I don’t know if Zelazny’s Eye of Cat qualifies or not. POV is a Navajo out of time due to starship travel.

    something is knocking at the door of memory but not coming through about a book using the powers of the land of America…. anyone???

    Patricia Wrede’s Frontier Magic set.

    And then there’s Hillerman’s Navajo set mysteries which treat Navajo beliefs seriously.

    Anyway, I hope some of this helps work out what works, what doesn’t.

    Liked by 2 people

  13. oh,and Emma Bull’s Territory featuring Wyatt Earp, Doc Holliday and Tombstone AZ. i didn’t like it much, but others really do. Earp and others are magic users.

    Liked by 2 people

  14. Speaking of Westerns, Neil Gaiman did a pretty good speech about the conventions of genre, including a bit on the distinction between writing a Western and writing a novel set in the American West. It’s got some interesting deliberations that might give you a few ideas. I think it’s on his website, and it’s also in The View From the Cheap Seats.

    On the fantasy note, a webcomic called Thunderbird does a very interesting blend of the Wild West and high fantasy. It may not precisely be what you’re looking for, but it also might help a bit. A lot of the characters are mythical creatures, and part of the setting is that a whole bunch of European critters migrated to America as well – elves, sphinxes etc. Link here:

    Hope this helps!

    Liked by 2 people

  15. I think it starts to become a thing where what you consider a Western would likely effect what you want to do. Unforgiven(which is an amazing movie, period) wouldn’t mix well with most higher fantasy settings(Though I do like the point of view that one character isn’t human anymore), something set during the Spaghetti Western period would be quite different then something like Shawn or Showdown at the OK Corral. Or heck, technically something like The Adventures of Grizzly Adams might suit what you’re going for better! If you haven’t seen it, it’s about a mountain man who befriends a Grizzly and through that, life on the edge of nowhere, but is fairly light hearted most of the time.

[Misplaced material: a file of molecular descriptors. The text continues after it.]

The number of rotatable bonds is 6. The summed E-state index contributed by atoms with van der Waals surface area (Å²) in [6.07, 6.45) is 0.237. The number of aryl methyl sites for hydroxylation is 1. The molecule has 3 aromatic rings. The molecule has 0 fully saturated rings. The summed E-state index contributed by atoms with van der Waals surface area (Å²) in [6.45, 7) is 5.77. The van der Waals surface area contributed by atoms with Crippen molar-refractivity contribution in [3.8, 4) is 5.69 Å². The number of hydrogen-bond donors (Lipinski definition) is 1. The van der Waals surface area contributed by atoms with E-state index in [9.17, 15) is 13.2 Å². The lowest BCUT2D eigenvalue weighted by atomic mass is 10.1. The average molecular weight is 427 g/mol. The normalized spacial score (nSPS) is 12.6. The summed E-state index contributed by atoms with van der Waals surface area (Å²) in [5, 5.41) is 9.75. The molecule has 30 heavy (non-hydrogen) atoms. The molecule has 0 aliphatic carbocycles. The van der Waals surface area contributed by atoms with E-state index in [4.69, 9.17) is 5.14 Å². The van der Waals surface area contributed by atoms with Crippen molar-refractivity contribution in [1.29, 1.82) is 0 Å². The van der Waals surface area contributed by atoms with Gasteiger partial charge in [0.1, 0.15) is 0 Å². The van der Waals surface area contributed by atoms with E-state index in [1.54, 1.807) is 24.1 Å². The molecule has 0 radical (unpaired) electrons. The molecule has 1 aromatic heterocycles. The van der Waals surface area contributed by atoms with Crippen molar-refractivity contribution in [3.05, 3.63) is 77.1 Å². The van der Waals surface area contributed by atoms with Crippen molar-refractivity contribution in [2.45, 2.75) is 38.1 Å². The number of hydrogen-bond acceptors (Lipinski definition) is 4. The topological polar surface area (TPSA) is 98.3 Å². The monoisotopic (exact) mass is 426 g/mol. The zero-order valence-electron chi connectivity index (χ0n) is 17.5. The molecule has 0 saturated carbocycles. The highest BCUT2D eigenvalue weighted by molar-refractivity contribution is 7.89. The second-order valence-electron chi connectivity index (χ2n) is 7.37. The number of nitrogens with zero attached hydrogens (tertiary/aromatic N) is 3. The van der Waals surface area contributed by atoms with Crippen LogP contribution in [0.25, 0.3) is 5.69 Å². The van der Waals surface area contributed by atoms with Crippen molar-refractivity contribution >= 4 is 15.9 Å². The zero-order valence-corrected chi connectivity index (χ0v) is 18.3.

And while they’re mostly considered children books now, Little House on the Prairie series had quite a bit of that living on the edge of civilization going on, though it is written from the point of view of the child which ignores some of the other serious issues that were going on around her.

    Liked by 1 person

    1. Yep, which actually feeds into it(a lot of people headed West to escape convictions, both genuine and not.) There’s the movie and the series, I grew up mostly with the series, the movie is a bit darker, but still not depressing.

      To note, most of the John the Balladeer stories are set between 1920-1940 in the Appalachians(the one exception, amusingly, is a vampire story set when he’s twelve, you’d like the use of folklore there.) Wellman did write a very few “frontier” stories(More Oklahoma and that area, rather then what most people think of the old west), most of which are collected in the Fearful Rock and other Precarious collections book(which hopefully you could get through a library.)

      Liked by 2 people

  16. Try ‘the gods are bastards’ , its a fairly good Western High Fantasy online novel.
    It tells the tale of a group of novice ‘adventurers’ after the ‘age of adventures’ is over and the ‘west’ is being civilized.